The free verse poem vaguely hidden by his email transmission is the Squaw CEO’s masterwork to date.

By Andrew J. Pridgen

Performance artist, corporate mouthpiece, serial monologist, evolutionary grammarian and internet provocateur Andy Wirth’s latest transmission to his waiting public is verily a thinly disguised free verse poem.

Wirth uses repetition and occasional rhyming along with his unique sentence structure, signature prevericated self-quoting technique and absence of consistent punctuation and traditional syntax to submerge his sentiments in a brine-like email of deft yearning for acceptance as he rejects reality with crowd-riling pseudo-fact. What we find shimmering just beneath the surface is something that can be described as a very capable and lyrical verse in 16 five-line stanzas.

Wirth’s latest work takes the sculptural oyster shell of a corporate jargon-laced transmission—itself a haphazard if not lugubrious leg stretch of distortion (under the clever guise of presenting the truth) and on the stratified surface shifts blame to public entities and consumer desires. The parent transmission itself on face value seems to possess no end and no inherent reason for being. But to unearth the prose within, to release the meat of the fruit surrounding the seed, is a payoff so rich and intense one can’t help but admire Wirth’s true intent as he tiptoes near the threshold of masterclass.

As for the exhumed poem, though there is no specific rhyme scheme in the offing, “Atmospheric Rivers” contains several internal rhymes and it is bound together by the buoyancy of sound and meaning and repetition. While the verse features a distinct absence of consistent iambic rhythm there are some lines that lift the poem (and the reader) past the mundane, if not ringing, opaqueness of the source material.

Make no mistake, the reader is put to work by Wirth. But like anyone who has ever panned for gold in the Squaw CEO’s adopted Sierra foothills, sifting through the sands of surface blame and the mire of misguided wordplay creates an overall more weighty and hard-earned prize.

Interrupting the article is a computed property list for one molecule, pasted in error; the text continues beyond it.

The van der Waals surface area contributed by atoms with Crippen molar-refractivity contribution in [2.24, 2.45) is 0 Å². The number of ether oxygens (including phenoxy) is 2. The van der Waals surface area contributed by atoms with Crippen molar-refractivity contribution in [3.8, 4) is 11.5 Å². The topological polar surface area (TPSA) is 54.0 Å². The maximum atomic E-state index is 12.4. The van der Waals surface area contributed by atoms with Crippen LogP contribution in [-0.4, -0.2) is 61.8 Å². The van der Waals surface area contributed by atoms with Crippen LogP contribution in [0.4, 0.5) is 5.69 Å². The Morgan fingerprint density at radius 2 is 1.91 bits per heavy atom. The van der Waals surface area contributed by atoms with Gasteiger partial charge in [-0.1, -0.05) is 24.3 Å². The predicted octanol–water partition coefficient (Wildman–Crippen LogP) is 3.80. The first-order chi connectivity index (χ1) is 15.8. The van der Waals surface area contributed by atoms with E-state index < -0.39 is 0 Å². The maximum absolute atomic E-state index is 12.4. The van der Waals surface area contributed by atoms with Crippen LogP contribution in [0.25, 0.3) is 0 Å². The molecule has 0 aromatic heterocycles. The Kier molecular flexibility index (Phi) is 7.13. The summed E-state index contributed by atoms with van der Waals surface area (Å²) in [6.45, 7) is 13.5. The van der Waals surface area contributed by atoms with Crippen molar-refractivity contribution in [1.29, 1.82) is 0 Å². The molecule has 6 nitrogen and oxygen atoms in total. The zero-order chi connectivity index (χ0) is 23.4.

There is also some minor trickery that lesser scribes would not be able to pull off. An example: The separation in the ninth stanza of the speaker of the poem and Wirth himself is the work’s reflection of its own hidden self with the original email. The brazen creation of the fictional persona of someone else speaking about him, to him and then him adding another significant layer by quoting that different persona about him to him—is, in clearer parlance—the wordplay equivalent of staring at oneself in adjacent mirrors creating an endless you effect.

A more amateur effort at this kind of high-wire act may be lost on the reader, but Wirth acts as a North Star, his deft navigation shows us that not everything he writes is something he personally believes, nor should it be believable.

This, of course, is important in not only inspecting this offering but in examining this poem’s place the context of his entire canon. His constant effort to look inward while peering out is hardly a reductive effort or mere confession, nor is it a simple wink to the knowing reader. More simply put, his latest may be a nod toward introspection and his own cry for release from his outer identity and the isolation of constant, unfiltered misinformation thanks to the shackles of corporate slavery.

Critics of Wirth’s previous works note he sometimes throws technical-sounding malaprops or assigns false meanings to words or buries them in fragment phrases, perhaps to keep the reader on his toes, or perhaps just to be playful. What’s striking to me is the almost militaristic tone in the seventh and eighth stanzas juxtaposed with his contemplative reflections of the moment he wrote this poem as it comes to a plaintive yet strangely pleasing yet terse conclusion.